Lumbar Nerve Root Block
Issue 6: March 2016 Review date: February 2019
Imaging techniques, such as an MRI scan, can reveal small disc bulges and / or wear and tear in the spine with possible nerve irritation or inflammation. This can cause pain down the leg in the area that the nerve supplies. Examples of disc problems Normal disc
Disc degeneration and boney osteophyte formation
The intervertebral disc is the structure between the vertebrae (bones of the spine). It acts as both a spacer and a shock absorber. The disc is composed of two parts: a soft, gel-like middle (the nucleus pulposus) and a tougher fibrous wall (the annulus fibrosus) which surrounds it. Page 3
Overhead view of an intervertebral disc (simplified)
Sometimes the intervertebral discs lose their flexibility, elasticity and shock-absorbing characteristics, while the tough layer of ligaments that surrounds the intervertebral disc may weaken and no longer be able to contain the gel-like substance in the centre. This material may bulge through a tear in the disc wall (herniation) and can cause inflammation to the surrounding area and nerve roots. As the disc then degenerates it can lose height and, as a consequence, close down the bony canal where the nerve root leaves the spinal column. This can cause pain if it touches the nerve. Sciatic nerve root inflammation can be an extremely painful and debilitating condition. The pain generally goes below the knee and is felt in the area of the leg that the particular spinal nerve supplies. Although most people’s pain will settle in time without the need for surgery, in the short term, delivery of anti-inflammatory medicine direct to the source of irritation around the spinal nerve root is beneficial and can provide excellent pain relief and help your surgeon understand your condition.
About the procedure The procedure is carried out under intravenous sedation (so the patient is asleep) and with the patient lying on their stomach. The skin on the back is cleaned with antiseptic solution. Live X-ray is used as guidance to direct the needle to the nerve root where it exits between the vertebral bodies before a small volume of corticosteroid and / or local anaesthetic is injected. Photo of spine model showing target point for the nerve block
Target point for the block L3 nerve root
L4 nerve root
This procedure is carried out as a day case and can lead to a fairly rapid recovery. There may be some temporary numbness or heaviness in the leg for a few hours after the injection, so care should be taken when first getting out of bed. Page 5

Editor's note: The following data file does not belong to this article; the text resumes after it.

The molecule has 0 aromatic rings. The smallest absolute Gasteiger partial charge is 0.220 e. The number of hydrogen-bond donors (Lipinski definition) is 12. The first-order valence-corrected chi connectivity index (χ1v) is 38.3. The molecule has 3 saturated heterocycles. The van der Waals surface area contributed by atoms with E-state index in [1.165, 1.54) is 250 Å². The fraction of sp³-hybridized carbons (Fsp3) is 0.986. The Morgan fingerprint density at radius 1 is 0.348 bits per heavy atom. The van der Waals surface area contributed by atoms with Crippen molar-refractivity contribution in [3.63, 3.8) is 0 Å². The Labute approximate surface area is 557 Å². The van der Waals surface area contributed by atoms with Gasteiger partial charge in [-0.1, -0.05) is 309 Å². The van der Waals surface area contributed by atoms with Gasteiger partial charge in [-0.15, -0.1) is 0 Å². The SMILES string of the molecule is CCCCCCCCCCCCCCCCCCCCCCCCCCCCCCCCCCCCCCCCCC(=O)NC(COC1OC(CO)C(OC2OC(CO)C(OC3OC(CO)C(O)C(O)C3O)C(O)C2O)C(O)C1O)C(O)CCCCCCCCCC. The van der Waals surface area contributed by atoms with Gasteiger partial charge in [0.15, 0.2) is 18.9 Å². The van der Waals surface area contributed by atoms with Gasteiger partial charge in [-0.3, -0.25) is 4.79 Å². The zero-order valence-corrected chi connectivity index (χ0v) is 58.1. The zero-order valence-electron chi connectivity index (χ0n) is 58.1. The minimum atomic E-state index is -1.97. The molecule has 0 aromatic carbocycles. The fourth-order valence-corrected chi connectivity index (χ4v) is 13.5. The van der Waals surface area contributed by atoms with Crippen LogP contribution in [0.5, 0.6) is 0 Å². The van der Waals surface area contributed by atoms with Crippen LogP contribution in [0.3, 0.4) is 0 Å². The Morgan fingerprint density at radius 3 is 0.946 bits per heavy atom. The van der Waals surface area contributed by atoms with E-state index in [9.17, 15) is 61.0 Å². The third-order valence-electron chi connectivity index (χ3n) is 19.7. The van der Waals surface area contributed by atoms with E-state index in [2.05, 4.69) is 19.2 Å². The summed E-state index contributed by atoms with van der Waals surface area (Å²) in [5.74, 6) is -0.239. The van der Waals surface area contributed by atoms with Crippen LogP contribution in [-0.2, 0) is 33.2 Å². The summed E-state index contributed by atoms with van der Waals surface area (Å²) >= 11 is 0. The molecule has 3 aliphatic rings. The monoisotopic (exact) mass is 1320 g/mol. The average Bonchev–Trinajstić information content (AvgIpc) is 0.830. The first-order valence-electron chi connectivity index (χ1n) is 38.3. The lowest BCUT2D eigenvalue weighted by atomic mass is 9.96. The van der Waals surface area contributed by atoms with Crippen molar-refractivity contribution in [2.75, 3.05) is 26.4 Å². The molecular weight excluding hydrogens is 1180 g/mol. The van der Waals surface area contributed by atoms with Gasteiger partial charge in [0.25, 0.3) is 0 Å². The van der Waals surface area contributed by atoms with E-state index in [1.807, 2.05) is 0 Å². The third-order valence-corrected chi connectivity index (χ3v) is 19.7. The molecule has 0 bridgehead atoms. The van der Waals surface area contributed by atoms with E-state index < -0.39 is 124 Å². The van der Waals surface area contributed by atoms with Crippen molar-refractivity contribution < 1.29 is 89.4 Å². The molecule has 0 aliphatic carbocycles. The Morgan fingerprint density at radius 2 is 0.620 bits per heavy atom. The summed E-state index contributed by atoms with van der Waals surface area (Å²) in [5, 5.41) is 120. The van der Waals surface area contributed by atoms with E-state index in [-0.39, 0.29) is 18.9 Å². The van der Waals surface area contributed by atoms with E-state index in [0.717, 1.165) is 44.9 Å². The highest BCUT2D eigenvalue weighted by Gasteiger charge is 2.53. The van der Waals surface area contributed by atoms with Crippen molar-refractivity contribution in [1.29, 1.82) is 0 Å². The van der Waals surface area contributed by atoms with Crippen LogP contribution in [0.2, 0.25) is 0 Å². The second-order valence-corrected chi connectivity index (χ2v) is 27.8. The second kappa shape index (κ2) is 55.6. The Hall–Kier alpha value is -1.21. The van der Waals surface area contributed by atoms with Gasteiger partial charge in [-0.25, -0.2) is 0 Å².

Once the numbness has worn off often the pain returns, occasionally slightly worse, until the corticosteroid takes effect. This can take several days. Continue to take your usual pain relief medication until you begin to feel the benefit of the corticosteroid. It is important not to stop taking certain pain relief medication suddenly. It may be necessary to gradually ‘wean’ yourself off them – your GP can advise you if necessary.
Risks and complications Fortunately, there are very few risks associated with nerve root block. Very uncommon risks involve: infection, nerve or dural injury (the membrane around the nerves) or bleeding.
What to expect in hospital Immediately after the injection you will be taken on your bed to the recovery ward where nurses will monitor your blood pressure and pulse. Oxygen may be given to you through a facemask to help you wake up after the sedation. Once back on the ward and when you are fully awake you will be allowed to get out of bed (taking care if some numbness or heaviness persists).
Going home You will normally be allowed home a few hours after your injection, when you and your physiotherapist are happy with your mobility. Please arrange for either a friend or relative to collect you from the hospital, as driving yourself or taking public transport is not advised for 48 hours after the sedation. A responsible adult should remain with you overnight. Page 6
If you are likely to require a hospital car, please arrange this through your GP before admission.
Work You will need to be off work for at least 48 hours, or maybe longer if discomfort persists. It may be several weeks before the full benefit of the injection takes place, so patience is required. The hospital can give you an off work certificate or you can ask your GP.
Follow-up We do not routinely see patients undergoing injections in the clinic as the relief provided is variable and therefore it does not make sense to see patients at a specific fixed interval following the procedure. Please allow up to four weeks for your pain to improve following your treatment, but if you do not gain adequate pain relief after this time you can contact the Spinal Unit. The next stage may be an operation to decompress your nerve root. If you have any queries before your clinic appointment please contact the nurse specialist for your consultant’s team.
Produced, researched and revised by spinal nurse specialist Helen Vernau at The Ipswich Hospital NHS Trust, in association with and on behalf of the BASS Consent and Patient Information Committee. © The Ipswich Hospital NHS Trust / BASS, 2007-2016. All rights reserved. DPS ref: 01064-16(RP)